This document is an excerpt from the EUR-Lex website
Protection of video game users
Strong growth in the European video game market and the development of new media has increased the risk that consumers will be exposed to illegal or harmful content. The video game industry has introduced a self-regulatory video game rating system aimed particularly at the protection of minors.
Communication from the Commission to the European Parliament, the Council, the European Economic and Social Committee and the Committee of the Regions on the protection of consumers, in particular minors, in respect of the use of video games – 22 April 2008 [COM(2008) 207 final – Not published in the Official Journal].
This Communication examines the methods used to assess the content, classification and labelling of video and computer games in Member States. It follows the Council Resolution of 1 March 2002 on the protection of consumers through the labelling of certain video games and computer games [OJ C65, 14.3.2002].
Video game rating systems
The Pan-European Game Information age rating system (PEGI) is a voluntary, self-regulatory system. It was introduced following consultations with the industry and civil society in order to replace national age rating systems with a single European system.
Most European Union (EU) Member States use PEGI, and some also have specific legislation. However, in 2008, Cyprus, Luxembourg, Romania and Slovenia had no age or content rating systems in place.
Access to video games
Half of the Member States have specific legal provisions, in both civil and criminal law, concerning the sale of video games with content that may be harmful to minors in retail shops. In 2008, Bulgaria, Cyprus, Denmark, Hungary, Luxembourg, Poland, the Czech Republic and Romania had no specific legislation governing these matters.
A Code of Conduct for video game retailers could improve the protection of minors in Europe. Complementary measures such as media literacy campaigns and parental awareness-raising activities may also be necessary.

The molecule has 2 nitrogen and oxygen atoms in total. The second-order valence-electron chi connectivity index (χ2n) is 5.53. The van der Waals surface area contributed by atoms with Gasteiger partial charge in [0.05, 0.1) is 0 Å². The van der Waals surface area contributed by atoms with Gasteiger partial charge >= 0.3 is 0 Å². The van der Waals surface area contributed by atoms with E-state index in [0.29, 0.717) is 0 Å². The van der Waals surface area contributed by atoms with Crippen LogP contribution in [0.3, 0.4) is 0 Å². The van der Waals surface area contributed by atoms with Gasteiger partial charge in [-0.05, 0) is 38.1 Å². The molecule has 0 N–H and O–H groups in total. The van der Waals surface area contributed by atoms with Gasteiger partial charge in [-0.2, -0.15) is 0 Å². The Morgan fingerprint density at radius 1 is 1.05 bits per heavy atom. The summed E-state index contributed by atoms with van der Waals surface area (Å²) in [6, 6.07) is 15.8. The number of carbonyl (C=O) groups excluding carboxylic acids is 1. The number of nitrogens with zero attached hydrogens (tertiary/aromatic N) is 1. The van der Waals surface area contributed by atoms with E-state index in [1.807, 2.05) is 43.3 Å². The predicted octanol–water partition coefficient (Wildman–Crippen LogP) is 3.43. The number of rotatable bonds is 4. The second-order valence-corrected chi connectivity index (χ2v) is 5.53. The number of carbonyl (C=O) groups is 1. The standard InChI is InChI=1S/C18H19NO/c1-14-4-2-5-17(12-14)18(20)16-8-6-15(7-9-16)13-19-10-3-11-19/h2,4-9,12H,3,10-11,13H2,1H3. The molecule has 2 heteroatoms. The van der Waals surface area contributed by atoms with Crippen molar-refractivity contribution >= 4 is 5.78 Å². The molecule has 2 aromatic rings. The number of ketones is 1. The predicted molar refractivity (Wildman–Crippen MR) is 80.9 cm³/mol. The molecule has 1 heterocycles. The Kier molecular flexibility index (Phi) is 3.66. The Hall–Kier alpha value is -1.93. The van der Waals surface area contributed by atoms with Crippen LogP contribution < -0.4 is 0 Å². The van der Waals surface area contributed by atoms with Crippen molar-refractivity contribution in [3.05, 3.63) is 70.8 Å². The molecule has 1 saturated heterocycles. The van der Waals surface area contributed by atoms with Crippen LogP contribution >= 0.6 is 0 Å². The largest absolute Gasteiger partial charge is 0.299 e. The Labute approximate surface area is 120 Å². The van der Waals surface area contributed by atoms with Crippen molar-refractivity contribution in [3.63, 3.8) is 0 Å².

Some States have officially banned the distribution of certain video games due to their illegal or dangerous nature. The Commission considers that these bans should be limited to cases where there are serious breaches of human dignity.
Access to computer games
In the majority of Member States, online games are subject to general national legislation. Alternatively, the legislation concerning offline video games may be applied by analogy. Some States use the PEGI Online system, which was designed to better protect young people against unsuitable gaming content and to help parents understand the dangers of the Internet.
Because online games are readily accessible on the Internet, certain Member States have taken additional protection measures. This is notably the case in Germany, which has created a Common Agency for Youth Protection on the Internet, in Ireland, where consumers can call a special hotline, and in Latvia, where the distribution of video games is subject to strict conditions.
The Commission is proposing a pan-European dialogue to reinforce the monitoring of this category of video game. In addition, it points out that the fight against cybercrime could be enhanced through public-private cooperation.
Harmonisation of policies
Offline and online video games are subject to different regulations and rating systems. Cross-platform pan-European ratings would promote system transparency and the free movement of products within the European market.
The Commission calls on Member States and stakeholders to:
In view of the significant growth of the video game market and the increased access to media, in particular the Internet, the European Union is seeking to provide a high level of protection for minors and human dignity. The Insafe network managed by the European Commission aims to inform the general public about the use of new media by children.
Last updated: 20.01.2009